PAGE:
Earlier this month, after the United Nations Security Council authorized new multilateral sanctions against the Islamic Republic by adopting Resolution 1929, the member states of the European Union (EU) approved guidelines for expanding European sanctions against Iran. Any new sanctions that the EU might apply against Iran on the basis of the new guidelines must still be drafted and approved by member states, presumably before the EU foreign ministers meet again next month. The EU guidelines seek to pick up on various sorts of ideas for new sanctions which were suggested or encouraged in Resolution 1929, but not mandated. (Resolution 1929 defines relatively few new mandatory sanctions, but offers a kind of “menu” of potential additional sanctions, which individual states can chose to pursue.) The EU guidelines, among other things, envision tighter restrictions on European involvement in the Islamic Republic’s energy sector — including limits on “new investment, technical assistance and transfers of technologies, equipment and services related to these areas, in particular related to refining, liquefaction and LNG technology.”
We have been critical of the new UN sanctions, the new unilateral U.S. sanctions announced by the Obama Administration following the adoption of UN Security Council Resolution 1929, and the new Iran-related secondary sanctions legislation which is now heading to the White House for President Obama’s signature. We have criticized these measures on diplomatic, economic, political, and strategic grounds. We are also critical of the EU sanctions effort. As Flynt told the Washington Post earlier this month, “The net effect of these ‘optional’ sanctions, which will be pursued by the United States and some of its allies, but no one else, will be to reallocate business opportunities in Iran from Western states to China and other non-Western powers.”
But we thought it important to get a more focused look at the European sanctions effort — and, in particular, the relationship between the EU’s Iran policy and its long-term energy strategy — from our colleague Pierre Noël at Cambridge University’s Judge Business School. We are grateful to Pierre for providing a thoughtful and constructive answer to an important question — “Is Europe shooting itself in the foot (to Russia’s benefit)” with its Iran policy? — and are pleased to publish his assessment below.
Pierre takes on some important pieces of conventional wisdom about Iran and European energy security — e.g., that Europe needs Iranian gas to reduce its dependence on Russian gas and that Iran is waiting to jump on any significant opening to enter the European gas market. Pierre points out that Iran has become a very large gas consumer, with a high level of exploration and production activity. But that exploration and production activity is not translating into large-scale gas exports from Iran. (Even China’s deepening involvement in Iran’s energy sector will not do much to boost the Islamic Republic’s standing as a gas exporter, at least not in the near-to-medium term.)
In this context, Pierre notes that a couple of key variables which will affect the ultimate impact of European sanctions are the level of Iranian dependence on European service companies (e.g., Technop, Schlumberger, Siapem, CGG, Sieme, etc.) and whether European service companies’ contracts to work in Iran will be curtailed by EU action. The relevant facts on the first point are neither clear nor easy to discern. We suspect, though, that there is an increasing number of Asian and South American companies that could do most of these jobs if European companies are displaced.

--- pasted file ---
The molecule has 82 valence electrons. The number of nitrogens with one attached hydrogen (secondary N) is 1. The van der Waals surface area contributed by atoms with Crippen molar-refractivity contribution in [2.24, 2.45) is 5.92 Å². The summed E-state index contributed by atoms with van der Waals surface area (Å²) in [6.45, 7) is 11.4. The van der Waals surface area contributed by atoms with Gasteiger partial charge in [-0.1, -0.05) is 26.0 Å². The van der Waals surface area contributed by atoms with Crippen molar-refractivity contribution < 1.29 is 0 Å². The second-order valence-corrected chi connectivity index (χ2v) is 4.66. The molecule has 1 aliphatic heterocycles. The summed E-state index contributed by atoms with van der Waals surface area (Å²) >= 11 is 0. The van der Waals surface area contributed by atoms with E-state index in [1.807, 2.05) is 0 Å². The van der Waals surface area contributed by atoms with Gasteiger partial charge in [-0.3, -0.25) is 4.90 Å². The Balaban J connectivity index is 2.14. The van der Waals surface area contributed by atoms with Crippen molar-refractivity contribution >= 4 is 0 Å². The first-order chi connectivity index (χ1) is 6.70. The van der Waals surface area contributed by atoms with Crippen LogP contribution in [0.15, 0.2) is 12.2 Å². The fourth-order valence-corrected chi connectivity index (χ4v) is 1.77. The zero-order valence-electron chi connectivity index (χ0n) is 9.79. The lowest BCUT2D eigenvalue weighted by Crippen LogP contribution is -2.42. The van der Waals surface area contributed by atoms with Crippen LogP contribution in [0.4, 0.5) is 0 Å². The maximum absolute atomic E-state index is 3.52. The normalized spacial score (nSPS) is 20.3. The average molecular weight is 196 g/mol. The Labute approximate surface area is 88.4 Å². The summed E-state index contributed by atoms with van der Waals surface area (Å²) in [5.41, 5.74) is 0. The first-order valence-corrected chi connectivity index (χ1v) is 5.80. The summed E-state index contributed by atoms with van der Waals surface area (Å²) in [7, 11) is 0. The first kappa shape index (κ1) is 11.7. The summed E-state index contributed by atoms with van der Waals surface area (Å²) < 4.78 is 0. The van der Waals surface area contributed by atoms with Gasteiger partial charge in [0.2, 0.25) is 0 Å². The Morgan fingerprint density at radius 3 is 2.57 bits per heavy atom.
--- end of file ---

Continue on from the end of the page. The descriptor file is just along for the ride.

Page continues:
Furthermore, Pierre argues that, while it is unlikely new European sanctions will have much of an impact on Iran’s trajectory as a gas producer over the next several years, such measures do serve perceived political interests in Europe. In particular, the EU’s Iran policy makes Europe appear relevant without having to pay any real economic cost or take any significant risk.
All in all, we find it hard to avoid the conclusion that Europe has largely taken itself out of the “race for Iran.” In the end, Europe seems incapable of a genuinely independent strategy toward the Islamic Republic — something that various Iranian interlocutors have been suggesting to us for some time.
Flynt Leverett and Hillary Mann Leverett
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“Is Europe Shooting Itself in the Foot (to Russia’s Benefit)?”
by Pierre Noël
The logic behind the question in the title is straightforward: Iran is a country with very large reserves of natural gas, a lot of it relatively low-cost to produce. With the right investment, Iran could become a gas exporter of global significance in about a decade. Europe is one of the largest gas markets in the world. Its combination of liberalized electricity markets and ambitious environmental policies has the effect of favoring gas as a fuel for power generation, at least in the mid-term. Russia’s position in the European gas market raises concerns about market power and the politicization of gas supplies from Russia. The EU supports new gas pipeline projects from Central Asia and the Middle East through Turkey to diversify Europe’s sources of natural gas; the availability of Iranian gas could be essential to the success of this diversification strategy. Russia, on the other hand, should want to prevent or delay the emergence of Iran as a large gas exporter.
However, there are a number of uncertainties, which, taken together, raise serious questions about the practical validity of these interlinked propositions. First, at the moment we do not know to what extent the latest EU sanctions will add to the difficulties already experienced by the Iranian oil and gas industry to source technology and finance. These is a log of oil and gas activity going on in Iran, but large-scale gas export projects combining complex financing and cutting-edge engineering are not part of this activity. This is certainly the case for LNG projects, an area where the relevant technology is still largely controlled by Western companies; it is unclear to what extent big pipeline export projects could be carried on.
Second — and more fundamentally — it is far from certain that becoming a large gas exporter is a strategic priority for Iran, or even a clearly defined objective. Iran’s potential to become a large gas exporter has been recognized for decades, but that potential has never materialized. Iran imports roughly 5 billion cubic meters of gas per year (bcm/y) from Turkmenistan and exports roughly the same amount to Turkey. The Islamic Republic’s small export contract with Turkey is notoriously unstable and has led to numerous rows over price and delivery. European majors such as Total and Shell have had a terrible experience negotiating with Iran over LNG projects (and, during the 1990s, over oil projects as well). When the European companies pulled back from new projects in Iran three years ago, ostensibly because of sanctions, the companies were not in a position to make final investment decisions on these projects for commercial reasons.